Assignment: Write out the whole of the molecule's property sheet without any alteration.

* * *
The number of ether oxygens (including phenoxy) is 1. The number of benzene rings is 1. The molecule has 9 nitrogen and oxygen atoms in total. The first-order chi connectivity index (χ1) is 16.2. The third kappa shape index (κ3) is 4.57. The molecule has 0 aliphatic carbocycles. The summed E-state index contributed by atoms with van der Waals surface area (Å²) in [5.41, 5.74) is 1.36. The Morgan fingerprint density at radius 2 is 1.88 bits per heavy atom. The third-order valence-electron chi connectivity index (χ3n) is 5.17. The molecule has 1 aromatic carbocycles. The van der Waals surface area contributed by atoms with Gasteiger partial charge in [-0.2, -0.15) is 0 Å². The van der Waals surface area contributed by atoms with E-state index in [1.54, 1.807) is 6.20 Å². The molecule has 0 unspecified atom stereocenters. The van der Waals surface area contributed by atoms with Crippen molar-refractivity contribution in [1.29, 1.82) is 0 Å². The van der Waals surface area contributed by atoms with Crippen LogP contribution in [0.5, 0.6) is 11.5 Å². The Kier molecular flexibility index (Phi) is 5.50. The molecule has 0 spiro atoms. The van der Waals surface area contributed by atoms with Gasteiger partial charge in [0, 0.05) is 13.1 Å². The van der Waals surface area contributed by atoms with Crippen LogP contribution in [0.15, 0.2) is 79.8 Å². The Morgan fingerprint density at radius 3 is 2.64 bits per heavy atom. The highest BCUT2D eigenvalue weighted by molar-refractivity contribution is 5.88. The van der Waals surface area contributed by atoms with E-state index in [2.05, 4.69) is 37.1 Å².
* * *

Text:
The number of ether oxygens (including phenoxy) is 1. The number of benzene rings is 1. The molecule has 9 nitrogen and oxygen atoms in total. The first-order chi connectivity index (χ1) is 16.2. The third kappa shape index (κ3) is 4.57. The molecule has 0 aliphatic carbocycles. The summed E-state index contributed by atoms with van der Waals surface area (Å²) in [5.41, 5.74) is 1.36. The Morgan fingerprint density at radius 2 is 1.88 bits per heavy atom. The third-order valence-electron chi connectivity index (χ3n) is 5.17. The molecule has 1 aromatic carbocycles. The van der Waals surface area contributed by atoms with Gasteiger partial charge in [-0.2, -0.15) is 0 Å². The van der Waals surface area contributed by atoms with E-state index in [1.54, 1.807) is 6.20 Å². The molecule has 0 unspecified atom stereocenters. The van der Waals surface area contributed by atoms with Crippen molar-refractivity contribution in [1.29, 1.82) is 0 Å². The van der Waals surface area contributed by atoms with Crippen LogP contribution in [0.5, 0.6) is 11.5 Å². The Kier molecular flexibility index (Phi) is 5.50. The molecule has 0 spiro atoms. The van der Waals surface area contributed by atoms with Gasteiger partial charge in [0, 0.05) is 13.1 Å². The van der Waals surface area contributed by atoms with Crippen LogP contribution in [0.15, 0.2) is 79.8 Å². The Morgan fingerprint density at radius 3 is 2.64 bits per heavy atom. The highest BCUT2D eigenvalue weighted by molar-refractivity contribution is 5.88. The van der Waals surface area contributed by atoms with E-state index in [2.05, 4.69) is 37.1 Å².